Aging is a tricky business, both inside and out. Within someone may feel younger than their birth age, whether it’s a natural part of their personality or an effort to retain certain benefits of youth. Physically that person may be confronting the effects of gravity, lifestyle and nature; or perhaps it’s a younger appearance that actually informs their energetic personality. And then there’s the perception of others, which one can only influence but never fully control. In Clouds of Sils Maria, three women confront these issues and others while preparing for a notable production.
Maria Enders (Juliette Binoche) is on her way to accept an award on behalf of the stage director that launched her career 20 years ago when she’s informed he’s passed away. However the director’s death also reignites interest in a project she previously rejected: playing the older of two women in the same play that put her on the map. Intrigued by the possibilities and frightened by the consequential acknowledgement of her age, Maria agrees. She escapes to a secluded cottage with her assistant, Val (Kristen Stewart), to learn the other part and explore the nuances that didn’t interest her the first time around. Jo-Ann Ellis (Chloë Grace Moretz), the young woman selected to play Maria’s opposite in the production, is a wild child often in the media for inappropriate behaviour. Though Val insists Jo-Ann is more intelligent than she lets on, Maria perceives her as just another obstacle in becoming immersed in this already challenging role.
This film is incredibly meta. Each of the women involved is playing a role in a movie, but the characters are also reflective of their real lives and experiences. For Stewart, the irony is Moretz’s character mirrors incidents in her real-life with scandal and the paparazzi. Val spends a lot of time defending Jo-Ann to Maria, trying to convince her there is more to the actress than what’s seen in the tabloids. Moretz, on the other hand, is familiar with people with personalities like Jo-Ann’s but has never allowed herself to be sucked into that Hollywood vacuum. Nevertheless, this movie hits closest to home for Binoche. Writer/director Olivier Assayas wrote the part specifically for her. Their relationship is akin to the one Maria shared with the recently deceased stage director. And even though Binoche is aging beautifully, she is still confronting many of the same difficulties expressly explored by Maria in the picture.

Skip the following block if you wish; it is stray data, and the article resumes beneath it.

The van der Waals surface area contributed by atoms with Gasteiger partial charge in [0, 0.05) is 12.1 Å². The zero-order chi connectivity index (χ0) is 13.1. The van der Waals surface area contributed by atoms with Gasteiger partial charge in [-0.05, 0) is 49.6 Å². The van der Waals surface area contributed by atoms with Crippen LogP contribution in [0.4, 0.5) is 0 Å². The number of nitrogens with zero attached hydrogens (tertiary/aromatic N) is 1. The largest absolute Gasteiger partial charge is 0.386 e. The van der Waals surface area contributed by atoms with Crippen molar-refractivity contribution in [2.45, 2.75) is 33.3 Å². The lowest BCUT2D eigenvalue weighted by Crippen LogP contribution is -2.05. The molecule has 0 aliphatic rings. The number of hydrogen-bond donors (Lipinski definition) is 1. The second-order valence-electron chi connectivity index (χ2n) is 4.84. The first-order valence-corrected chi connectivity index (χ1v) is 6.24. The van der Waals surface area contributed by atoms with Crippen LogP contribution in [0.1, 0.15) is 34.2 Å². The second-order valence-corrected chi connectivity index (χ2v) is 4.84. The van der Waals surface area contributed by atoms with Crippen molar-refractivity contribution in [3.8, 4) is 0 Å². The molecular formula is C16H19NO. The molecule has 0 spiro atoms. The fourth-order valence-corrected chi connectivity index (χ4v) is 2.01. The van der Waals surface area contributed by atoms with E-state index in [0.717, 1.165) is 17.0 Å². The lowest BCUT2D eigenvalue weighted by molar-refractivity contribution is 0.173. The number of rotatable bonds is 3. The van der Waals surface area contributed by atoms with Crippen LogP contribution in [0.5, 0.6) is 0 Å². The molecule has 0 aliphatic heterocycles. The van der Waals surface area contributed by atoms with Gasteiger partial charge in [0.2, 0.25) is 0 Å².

The play for which they’re rehearsing is about a female executive, Helena, who falls for a manipulative younger woman, Sigrid, who works in her office. Their exchanges are charged with sexual tension as Helena falls prey to the cruel seductress, who emotionally eviscerates her and pushes her to take her life. Maria and Val read lines to what essentially feels like a chamber play, as they rehearse anywhere inside and out, sitting or hiking. They butt heads over the characters’ motivations and the value of Maria portraying Helena at this stage in her life. Many of their arguments result from Maria insisting she still identifies more with her original role as Sigrid than the one she must now play, claiming Val can’t understand because she hasn’t lived either part.
Each actress is exceptional. Binoche’s connection to Maria informs her stellar performance as she struggles with the role and acceptance that she is no longer as youthful as she’d like people to believe. Moretz embraces Jo-Ann’s audaciousness, glamorous on the outside and calculating on the inside. And even in this company, Stewart surprisingly stands out. She delivers a remarkably credible performance aided by the self-reflexive aspects of Val’s personality.
In addition to capturing these striking women, Assayas skilfully utilizes the Swiss countryside as the backdrop for these brilliant performances. The film is not hindered by any attempt to wedge these representations into a rigid plot, instead letting each scene lead into the next naturally. The result is absolutely fascinating as audiences are invited to appreciate that which is presented on screen as well as dissect the narrative for deeper meaning.